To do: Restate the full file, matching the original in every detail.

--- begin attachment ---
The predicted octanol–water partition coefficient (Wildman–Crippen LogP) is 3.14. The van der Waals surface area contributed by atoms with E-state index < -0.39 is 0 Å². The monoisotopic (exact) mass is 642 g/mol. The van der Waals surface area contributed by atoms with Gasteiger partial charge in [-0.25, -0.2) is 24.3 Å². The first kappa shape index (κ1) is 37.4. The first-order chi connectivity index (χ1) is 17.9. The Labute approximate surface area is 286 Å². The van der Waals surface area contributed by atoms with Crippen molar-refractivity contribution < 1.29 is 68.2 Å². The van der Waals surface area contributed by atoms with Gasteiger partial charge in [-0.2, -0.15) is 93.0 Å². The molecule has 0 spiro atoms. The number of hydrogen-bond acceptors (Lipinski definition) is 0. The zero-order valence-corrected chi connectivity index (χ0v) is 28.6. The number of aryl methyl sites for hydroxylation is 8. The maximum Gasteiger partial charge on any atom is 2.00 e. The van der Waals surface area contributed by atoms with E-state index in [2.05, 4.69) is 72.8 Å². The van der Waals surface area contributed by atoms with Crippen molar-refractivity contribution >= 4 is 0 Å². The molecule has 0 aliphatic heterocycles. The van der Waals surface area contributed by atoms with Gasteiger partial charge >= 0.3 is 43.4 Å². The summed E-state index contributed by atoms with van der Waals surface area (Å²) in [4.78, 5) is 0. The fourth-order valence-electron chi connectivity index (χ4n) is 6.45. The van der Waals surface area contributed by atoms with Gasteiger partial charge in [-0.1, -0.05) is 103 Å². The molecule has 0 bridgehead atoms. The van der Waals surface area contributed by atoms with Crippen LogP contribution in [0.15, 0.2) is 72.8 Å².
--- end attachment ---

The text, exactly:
The predicted octanol–water partition coefficient (Wildman–Crippen LogP) is 3.14. The van der Waals surface area contributed by atoms with E-state index < -0.39 is 0 Å². The monoisotopic (exact) mass is 642 g/mol. The van der Waals surface area contributed by atoms with Gasteiger partial charge in [-0.25, -0.2) is 24.3 Å². The first kappa shape index (κ1) is 37.4. The first-order chi connectivity index (χ1) is 17.9. The Labute approximate surface area is 286 Å². The van der Waals surface area contributed by atoms with Crippen molar-refractivity contribution < 1.29 is 68.2 Å². The van der Waals surface area contributed by atoms with Gasteiger partial charge in [-0.2, -0.15) is 93.0 Å². The molecule has 0 spiro atoms. The number of hydrogen-bond acceptors (Lipinski definition) is 0. The zero-order valence-corrected chi connectivity index (χ0v) is 28.6. The number of aryl methyl sites for hydroxylation is 8. The maximum Gasteiger partial charge on any atom is 2.00 e. The van der Waals surface area contributed by atoms with E-state index in [2.05, 4.69) is 72.8 Å². The van der Waals surface area contributed by atoms with Crippen molar-refractivity contribution >= 4 is 0 Å². The molecule has 0 aliphatic heterocycles. The van der Waals surface area contributed by atoms with Gasteiger partial charge >= 0.3 is 43.4 Å². The summed E-state index contributed by atoms with van der Waals surface area (Å²) in [4.78, 5) is 0. The fourth-order valence-electron chi connectivity index (χ4n) is 6.45. The van der Waals surface area contributed by atoms with Gasteiger partial charge in [-0.1, -0.05) is 103 Å². The molecule has 0 bridgehead atoms. The van der Waals surface area contributed by atoms with Crippen LogP contribution in [0.15, 0.2) is 72.8 Å².